While retired high school art teacher Martin Price has been working in clay for more than 40 years, he discovered the artform of raku pottery to be the most challenging.
“My old way of making pottery was to make the pot, then decide how it should be glazed. In raku pottery, I find that the opposite is true,” Martin says. “Each form is made for a particular raku process, whether it be horsehair, saggar, crackle, or another of the endless combinations. The raku process tells the pot what form it should be.”
Western-style raku typically involves removing pottery from the kiln at glowing red-hot temperatures of up to 1,840 degrees, then placing it into a container with combustible materials. Once the materials ignite, the artist closes the container, which produces an intense reduction atmosphere.
Martin places his red-hot pottery into a metal trash can lined with newspaper, then suffocates it with a metal lid. This allows the smoke carbons to bake into the clay body, and results in a drastic thermal shock that produces cracking, or crackling.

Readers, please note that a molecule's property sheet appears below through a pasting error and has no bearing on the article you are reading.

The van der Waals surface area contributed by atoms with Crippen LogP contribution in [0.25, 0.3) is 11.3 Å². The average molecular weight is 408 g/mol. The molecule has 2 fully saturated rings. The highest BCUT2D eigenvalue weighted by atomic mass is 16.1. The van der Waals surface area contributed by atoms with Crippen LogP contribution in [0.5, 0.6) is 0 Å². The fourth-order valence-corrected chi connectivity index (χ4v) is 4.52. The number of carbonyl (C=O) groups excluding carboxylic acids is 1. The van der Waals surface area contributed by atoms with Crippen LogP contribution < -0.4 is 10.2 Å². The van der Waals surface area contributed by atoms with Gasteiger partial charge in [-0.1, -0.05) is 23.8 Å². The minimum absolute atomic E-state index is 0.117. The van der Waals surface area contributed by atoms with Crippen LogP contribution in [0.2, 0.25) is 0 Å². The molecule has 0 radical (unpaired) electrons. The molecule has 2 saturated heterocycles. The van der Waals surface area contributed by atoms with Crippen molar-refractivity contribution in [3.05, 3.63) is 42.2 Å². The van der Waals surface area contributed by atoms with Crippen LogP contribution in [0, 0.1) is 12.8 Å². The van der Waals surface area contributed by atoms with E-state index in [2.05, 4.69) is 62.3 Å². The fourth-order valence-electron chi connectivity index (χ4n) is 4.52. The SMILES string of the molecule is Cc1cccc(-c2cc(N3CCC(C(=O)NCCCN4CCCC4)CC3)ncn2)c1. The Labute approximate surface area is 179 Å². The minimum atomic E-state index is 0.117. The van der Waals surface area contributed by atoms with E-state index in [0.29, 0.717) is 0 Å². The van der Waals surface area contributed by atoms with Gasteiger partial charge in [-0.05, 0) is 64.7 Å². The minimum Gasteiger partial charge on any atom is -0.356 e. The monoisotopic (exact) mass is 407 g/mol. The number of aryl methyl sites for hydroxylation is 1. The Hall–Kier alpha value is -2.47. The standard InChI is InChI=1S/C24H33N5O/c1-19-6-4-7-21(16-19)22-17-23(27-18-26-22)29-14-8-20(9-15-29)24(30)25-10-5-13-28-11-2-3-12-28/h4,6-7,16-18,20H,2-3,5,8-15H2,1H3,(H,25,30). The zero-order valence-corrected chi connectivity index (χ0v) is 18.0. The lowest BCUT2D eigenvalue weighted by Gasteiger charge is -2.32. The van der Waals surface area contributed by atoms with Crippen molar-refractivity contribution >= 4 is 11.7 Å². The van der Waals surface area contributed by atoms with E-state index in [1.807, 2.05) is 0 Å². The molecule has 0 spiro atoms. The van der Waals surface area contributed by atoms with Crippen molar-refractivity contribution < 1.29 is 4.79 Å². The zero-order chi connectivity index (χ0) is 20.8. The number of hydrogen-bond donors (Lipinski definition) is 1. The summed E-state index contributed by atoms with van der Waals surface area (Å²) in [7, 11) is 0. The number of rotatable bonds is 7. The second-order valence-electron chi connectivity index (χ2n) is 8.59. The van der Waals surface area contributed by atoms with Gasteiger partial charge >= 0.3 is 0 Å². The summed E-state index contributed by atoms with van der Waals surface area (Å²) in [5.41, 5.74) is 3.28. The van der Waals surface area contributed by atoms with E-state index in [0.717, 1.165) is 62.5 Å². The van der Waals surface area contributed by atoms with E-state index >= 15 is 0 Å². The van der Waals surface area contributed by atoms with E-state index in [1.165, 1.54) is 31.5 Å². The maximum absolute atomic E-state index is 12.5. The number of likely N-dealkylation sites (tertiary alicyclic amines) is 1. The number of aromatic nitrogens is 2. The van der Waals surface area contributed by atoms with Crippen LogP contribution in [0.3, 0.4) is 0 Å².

“I listen for the glaze to start singing,” Martin says, adding that the pottery has no color when it’s red-hot, but once he treats the surface with various solutions, “it comes out like Christmas.”
The 68-year-old Randolph County artist enjoys making large pots (some are close to 30 inches tall), which he finds challenging because they must be crafted in sections and then put together.
Even though the process requires some time to complete, “the results are tremendous,” Martin says.
Martin retired as an art teacher at Wapahani High School in 2007, and has worked as a peach farmer for 40 years. He discovered raku pottery in 2008 and now works solely as a ceramic artist.
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